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Gulshan Harjee, M.D.

Cofounder and chief medical officer at Clarkston Community Health Center, Clarkston, Georgia


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Lynsey Weatherspoon

My Atlanta suburb of Clarkston, Georgia, has been called the Ellis Island of the South, thanks to its burgeoning population of immigrants and refugees. Many are low-income and uninsured and thus have few resources to prevent illness or get quality treatment when they are sick. I started this volunteer-based health center because I was a refugee, too, so I know how hard it can be to navigate America’s complex medical system when you come from a different culture and don’t speak the language. Our free clinic has helped more than 7,000 patients and saved quite a few lives. Plus, the community’s younger health care professionals can get global health training without leaving town.

The problem I’m trying to solve

More than half of Clarkston’s residents are foreign-born — hailing from 50 countries in the Middle East, Asia, Africa and other parts of the world. With so many new arrivals, the poverty rate is over 30 percent, and residents speak some 30 different languages. It’s easy for people to fall through the cracks of the medical system. Our clinic provides no-cost language- and culturally appropriate care to any resident whose income is 200 percent of the federal poverty limit. I started the center in 2013, offering care on Sunday mornings, but now we see patients full-time. And we’re about to break ground on a huge state-of-the art facility so we can care for even more. 

The moment that sparked my passion

I was born in Tanzania to a minority Muslim family, so I know what it’s like to flee persecution and to feel unmoored in a new land. I also lived in Pakistan and Iran before I had the privilege of coming to the U.S. as an asylum seeker and completing my medical studies. For years I had a thriving private practice, but I always knew I wanted to give back and say “Thank you” to American society for the gifts I was given. At first, I kept my practice open and did this part-time, but the results of the 2016 elections made me realize no expansions of health insurance or Medicaid would be forthcoming in my state. Soon after, I left my practice to dedicate myself fully to the clinic. 

What I wish other people knew

Health care is a right, and one that affects so many aspects of a person’s life. For example, a person with good insurance can hold down a job and provide for their family — something that also contributes to a prosperous, happy and safer society. But if you don’t have insurance and can’t get care when you’re sick, feeding your family can be a struggle; and when your children are ill, they lose out on their education. All of society suffers when this happens. The patients we serve frequently work and pay taxes, but they can’t afford to buy health insurance and generally don’t qualify for Medicaid, so accessing health care would otherwise be a constant struggle.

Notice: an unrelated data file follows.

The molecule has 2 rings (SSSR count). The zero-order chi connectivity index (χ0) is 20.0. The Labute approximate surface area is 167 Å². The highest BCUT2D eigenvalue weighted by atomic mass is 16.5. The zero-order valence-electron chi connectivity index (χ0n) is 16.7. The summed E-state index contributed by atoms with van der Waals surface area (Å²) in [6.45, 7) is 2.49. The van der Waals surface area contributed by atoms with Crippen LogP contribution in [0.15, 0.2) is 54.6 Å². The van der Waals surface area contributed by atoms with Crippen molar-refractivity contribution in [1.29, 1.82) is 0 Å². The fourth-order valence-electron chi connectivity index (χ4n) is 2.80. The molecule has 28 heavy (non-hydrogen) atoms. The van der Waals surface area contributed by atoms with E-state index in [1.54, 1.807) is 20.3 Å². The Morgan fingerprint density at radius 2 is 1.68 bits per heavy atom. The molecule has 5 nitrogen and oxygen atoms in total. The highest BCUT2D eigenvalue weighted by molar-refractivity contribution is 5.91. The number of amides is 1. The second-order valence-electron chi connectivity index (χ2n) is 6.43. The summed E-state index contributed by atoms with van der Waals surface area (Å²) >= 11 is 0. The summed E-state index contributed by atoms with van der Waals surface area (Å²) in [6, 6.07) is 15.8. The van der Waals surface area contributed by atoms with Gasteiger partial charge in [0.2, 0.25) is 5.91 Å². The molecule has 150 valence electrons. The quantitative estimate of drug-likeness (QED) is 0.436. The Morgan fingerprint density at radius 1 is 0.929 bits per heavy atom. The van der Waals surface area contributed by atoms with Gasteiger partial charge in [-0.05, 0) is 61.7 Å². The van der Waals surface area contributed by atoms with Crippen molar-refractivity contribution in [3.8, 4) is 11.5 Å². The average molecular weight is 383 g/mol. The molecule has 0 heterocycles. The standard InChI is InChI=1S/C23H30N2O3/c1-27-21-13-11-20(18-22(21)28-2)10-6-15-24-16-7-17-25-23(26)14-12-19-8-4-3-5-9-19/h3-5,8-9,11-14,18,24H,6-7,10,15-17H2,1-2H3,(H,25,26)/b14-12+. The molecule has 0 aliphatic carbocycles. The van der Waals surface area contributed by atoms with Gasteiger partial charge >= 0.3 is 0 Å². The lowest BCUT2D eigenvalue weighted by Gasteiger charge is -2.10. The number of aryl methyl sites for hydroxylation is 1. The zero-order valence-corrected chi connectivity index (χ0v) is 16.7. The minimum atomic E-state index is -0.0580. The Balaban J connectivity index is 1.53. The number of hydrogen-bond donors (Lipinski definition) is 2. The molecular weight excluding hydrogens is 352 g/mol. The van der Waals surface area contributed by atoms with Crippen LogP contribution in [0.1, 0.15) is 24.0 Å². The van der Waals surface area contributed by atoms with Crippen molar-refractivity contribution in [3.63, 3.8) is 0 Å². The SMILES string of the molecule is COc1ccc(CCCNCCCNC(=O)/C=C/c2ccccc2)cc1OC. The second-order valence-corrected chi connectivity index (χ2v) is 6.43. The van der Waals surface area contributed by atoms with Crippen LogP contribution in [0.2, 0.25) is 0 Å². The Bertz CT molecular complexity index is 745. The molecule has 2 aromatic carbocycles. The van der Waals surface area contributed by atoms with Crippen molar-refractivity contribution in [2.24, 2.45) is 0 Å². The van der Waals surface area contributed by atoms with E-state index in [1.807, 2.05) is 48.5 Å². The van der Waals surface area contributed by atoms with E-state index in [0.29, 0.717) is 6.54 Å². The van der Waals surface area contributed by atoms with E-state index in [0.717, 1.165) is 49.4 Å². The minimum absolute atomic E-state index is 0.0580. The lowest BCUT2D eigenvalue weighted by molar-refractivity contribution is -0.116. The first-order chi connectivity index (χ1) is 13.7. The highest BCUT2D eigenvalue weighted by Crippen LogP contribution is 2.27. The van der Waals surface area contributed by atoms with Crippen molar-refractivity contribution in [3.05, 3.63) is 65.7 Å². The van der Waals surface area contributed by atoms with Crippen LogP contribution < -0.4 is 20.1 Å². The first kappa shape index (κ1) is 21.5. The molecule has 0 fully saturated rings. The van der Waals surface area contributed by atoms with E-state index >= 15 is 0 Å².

Advice to others who want to make a difference

Nobody knows exactly what they’re getting into when they start an endeavor like this. When I was in private practice, everything ran on autopilot in terms of patients, employees and the insurance contracts that paid me. Here, the steady stream of patients is the only thing I can count on. The rest — volunteer medical staff, funding, our new building — all come via begging. But knowing we’re making a huge impact on people’s lives and on society makes it all worthwhile. Whatever issue you feel strongly about, use your voice to share both your own personal experience and the effects your efforts are making in the world.

Why my approach is unique

We offer a wide range of medical services, including cardiology, rheumatology, diabetes care, women’s health, mental health, dental care and more. In addition to illness care, we provide a range of wellness services, including screening mammograms that caught early breast cancer in three of our patients who are now fully cured — something especially important to me as a stage 2 breast cancer survivor myself. We also do in-house lab work and give free prescriptions for insulin and other medicines that prevent a chronic illness from taking a life.

Our clinic is not aligned with any religion or other entity, so people from all walks of life feel comfortable coming here, especially since our health care professionals — in many cases immigrants or children of immigrants themselves — speak their language. We’re sensitive to their cultural and ethnic differences, such as the female modesty some of our patients observe that requires them to see only female practitioners.

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